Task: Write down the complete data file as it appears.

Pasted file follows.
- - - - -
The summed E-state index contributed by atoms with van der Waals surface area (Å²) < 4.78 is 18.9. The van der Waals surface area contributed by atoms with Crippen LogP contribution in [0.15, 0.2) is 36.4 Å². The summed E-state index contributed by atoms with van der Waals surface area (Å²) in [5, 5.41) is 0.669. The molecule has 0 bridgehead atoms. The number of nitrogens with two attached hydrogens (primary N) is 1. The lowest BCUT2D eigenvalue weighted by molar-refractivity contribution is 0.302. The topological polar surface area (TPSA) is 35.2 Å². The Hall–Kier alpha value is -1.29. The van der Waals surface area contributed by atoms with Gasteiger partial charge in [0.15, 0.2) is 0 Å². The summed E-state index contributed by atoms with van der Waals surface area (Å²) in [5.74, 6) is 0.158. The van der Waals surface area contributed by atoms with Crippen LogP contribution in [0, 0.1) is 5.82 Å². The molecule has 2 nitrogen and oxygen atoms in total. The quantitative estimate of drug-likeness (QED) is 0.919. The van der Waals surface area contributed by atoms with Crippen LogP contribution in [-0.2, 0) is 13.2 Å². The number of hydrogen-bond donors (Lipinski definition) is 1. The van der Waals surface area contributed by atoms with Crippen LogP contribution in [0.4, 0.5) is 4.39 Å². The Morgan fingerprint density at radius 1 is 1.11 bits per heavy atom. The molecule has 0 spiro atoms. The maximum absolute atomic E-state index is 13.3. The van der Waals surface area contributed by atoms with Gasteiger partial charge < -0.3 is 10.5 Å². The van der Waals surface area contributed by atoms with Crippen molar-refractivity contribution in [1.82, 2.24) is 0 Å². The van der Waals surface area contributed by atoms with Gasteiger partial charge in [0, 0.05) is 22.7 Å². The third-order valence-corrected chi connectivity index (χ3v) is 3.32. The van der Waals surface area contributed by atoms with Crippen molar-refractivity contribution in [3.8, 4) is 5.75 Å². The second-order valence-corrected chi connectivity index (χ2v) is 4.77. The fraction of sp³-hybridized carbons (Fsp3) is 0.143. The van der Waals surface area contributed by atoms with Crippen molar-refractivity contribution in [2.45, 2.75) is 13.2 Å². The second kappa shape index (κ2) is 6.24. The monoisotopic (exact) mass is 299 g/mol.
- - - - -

The summed E-state index contributed by atoms with van der Waals surface area (Å²) < 4.78 is 18.9. The van der Waals surface area contributed by atoms with Crippen LogP contribution in [0.15, 0.2) is 36.4 Å². The summed E-state index contributed by atoms with van der Waals surface area (Å²) in [5, 5.41) is 0.669. The molecule has 0 bridgehead atoms. The number of nitrogens with two attached hydrogens (primary N) is 1. The lowest BCUT2D eigenvalue weighted by molar-refractivity contribution is 0.302. The topological polar surface area (TPSA) is 35.2 Å². The Hall–Kier alpha value is -1.29. The van der Waals surface area contributed by atoms with Gasteiger partial charge in [0.15, 0.2) is 0 Å². The summed E-state index contributed by atoms with van der Waals surface area (Å²) in [5.74, 6) is 0.158. The van der Waals surface area contributed by atoms with Crippen LogP contribution in [0, 0.1) is 5.82 Å². The molecule has 2 nitrogen and oxygen atoms in total. The quantitative estimate of drug-likeness (QED) is 0.919. The van der Waals surface area contributed by atoms with Crippen LogP contribution in [-0.2, 0) is 13.2 Å². The number of hydrogen-bond donors (Lipinski definition) is 1. The van der Waals surface area contributed by atoms with Crippen LogP contribution in [0.4, 0.5) is 4.39 Å². The Morgan fingerprint density at radius 1 is 1.11 bits per heavy atom. The molecule has 0 spiro atoms. The maximum absolute atomic E-state index is 13.3. The van der Waals surface area contributed by atoms with Gasteiger partial charge < -0.3 is 10.5 Å². The van der Waals surface area contributed by atoms with Crippen molar-refractivity contribution in [1.82, 2.24) is 0 Å². The van der Waals surface area contributed by atoms with Gasteiger partial charge in [0, 0.05) is 22.7 Å². The third-order valence-corrected chi connectivity index (χ3v) is 3.32. The van der Waals surface area contributed by atoms with Crippen molar-refractivity contribution in [3.8, 4) is 5.75 Å². The second-order valence-corrected chi connectivity index (χ2v) is 4.77. The fraction of sp³-hybridized carbons (Fsp3) is 0.143. The van der Waals surface area contributed by atoms with Crippen molar-refractivity contribution in [2.45, 2.75) is 13.2 Å². The second kappa shape index (κ2) is 6.24. The monoisotopic (exact) mass is 299 g/mol.